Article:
Mr. and Mrs. John D Murrell, of Bayou Gouia, La., are here visiting the family of F H Nash. Mr. Murrell lived at the well known "Murrell Place" near Tahlequah many years ago, but is now an extensive sugar planter of Louisiana.
Col. A E Ivey, editor, lawyer and politician, was here this week on his way to and from his farm in Cooswwscoowee district. It appears that the monopolists and boodlers have not been able to destroy his influence among the common people.
Capt. C H Taylor, now one of the big wheat raisers of Cooweescoowee, with residence at Coffeyville, Kan., passed through the city yesterday enroute to Tahlequah on business. The captain is erecting a fine residence on the big farm he recently gained in the courts, for which he has refused $4,000 in cash.
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FOR SALE- Arkansas River Bottom Farm - Located in the Cherokee Nation. 5 miles above Fort Smith, containing about 120 acres of fenced land, of which about 70 acres are in good state of cultivation. Good roomy dwellings, out-houses and buildings. Said cultivated land rents regularly at $6 per acre. Owner gives reason for desiring to sell, that he controls more land than he can ever expect to hold, in case of a division, which is foreshadowed and may take place at no distant day. - Boudinot & Eiffert, Agents, Fort Gibson, I.T.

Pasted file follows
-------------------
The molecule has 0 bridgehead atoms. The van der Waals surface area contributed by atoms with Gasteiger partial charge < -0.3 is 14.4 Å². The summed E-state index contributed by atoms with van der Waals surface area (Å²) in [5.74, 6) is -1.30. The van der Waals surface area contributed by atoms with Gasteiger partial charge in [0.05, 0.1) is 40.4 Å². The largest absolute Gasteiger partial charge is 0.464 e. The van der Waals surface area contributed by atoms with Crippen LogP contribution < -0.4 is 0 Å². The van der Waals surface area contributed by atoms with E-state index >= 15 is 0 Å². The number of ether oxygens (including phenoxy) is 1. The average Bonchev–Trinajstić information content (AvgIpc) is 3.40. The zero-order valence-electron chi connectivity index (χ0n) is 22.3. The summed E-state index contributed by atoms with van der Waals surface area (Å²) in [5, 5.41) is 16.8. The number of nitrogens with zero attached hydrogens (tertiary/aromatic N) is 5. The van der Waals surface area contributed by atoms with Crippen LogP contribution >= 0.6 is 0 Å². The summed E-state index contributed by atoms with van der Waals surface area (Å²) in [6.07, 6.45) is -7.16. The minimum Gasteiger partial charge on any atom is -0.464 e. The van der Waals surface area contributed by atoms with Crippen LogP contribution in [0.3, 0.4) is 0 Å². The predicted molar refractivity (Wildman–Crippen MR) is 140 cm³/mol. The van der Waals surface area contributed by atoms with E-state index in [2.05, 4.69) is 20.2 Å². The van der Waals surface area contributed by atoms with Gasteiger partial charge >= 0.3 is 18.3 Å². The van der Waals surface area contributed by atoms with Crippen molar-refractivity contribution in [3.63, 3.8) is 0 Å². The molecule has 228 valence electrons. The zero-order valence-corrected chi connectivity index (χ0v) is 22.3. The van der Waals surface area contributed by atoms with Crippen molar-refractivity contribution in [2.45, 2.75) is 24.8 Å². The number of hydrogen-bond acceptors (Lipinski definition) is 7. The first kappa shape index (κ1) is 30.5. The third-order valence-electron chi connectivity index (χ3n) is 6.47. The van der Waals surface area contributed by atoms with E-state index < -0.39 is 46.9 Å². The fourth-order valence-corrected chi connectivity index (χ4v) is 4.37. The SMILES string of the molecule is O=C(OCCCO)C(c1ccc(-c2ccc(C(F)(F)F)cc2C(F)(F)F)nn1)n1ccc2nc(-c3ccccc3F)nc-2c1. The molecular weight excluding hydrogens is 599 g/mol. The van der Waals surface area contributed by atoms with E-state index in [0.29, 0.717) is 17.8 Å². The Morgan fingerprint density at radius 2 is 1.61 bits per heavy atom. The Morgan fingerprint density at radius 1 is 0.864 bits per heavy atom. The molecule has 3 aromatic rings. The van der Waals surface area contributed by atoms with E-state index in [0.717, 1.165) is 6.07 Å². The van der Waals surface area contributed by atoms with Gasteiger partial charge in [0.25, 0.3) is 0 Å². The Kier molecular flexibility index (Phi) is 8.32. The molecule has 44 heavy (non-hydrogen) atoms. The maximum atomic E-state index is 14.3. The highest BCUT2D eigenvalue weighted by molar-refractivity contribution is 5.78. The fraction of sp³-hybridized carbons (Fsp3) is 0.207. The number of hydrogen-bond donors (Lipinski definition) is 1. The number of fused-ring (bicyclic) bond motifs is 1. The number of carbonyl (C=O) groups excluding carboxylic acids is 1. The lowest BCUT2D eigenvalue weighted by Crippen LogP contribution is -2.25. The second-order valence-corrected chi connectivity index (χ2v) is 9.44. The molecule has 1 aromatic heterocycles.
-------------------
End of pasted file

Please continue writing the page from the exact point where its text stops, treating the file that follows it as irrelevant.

FRUIT TREES FOR SALE - At low prices. Two year old pear trees, well branched, go at 35 cents each. Fine cherry trees at 10 cents. Whole root graft apple trees 2 year old, well branched, go at 10 cents, others at 3 to 5 cents. Fine plum trees only 10 cents, peach trees from 2 to 10 cents, grape vines 5 cents. A limited number of nectarines go at 15 cents each. This stock may be seen at my place in Muldrow, I.T. - J S Holden
Pages 6 & 7 - Preprinted
Page 8, columns 1-5 -Reprint of the Ordinances from last week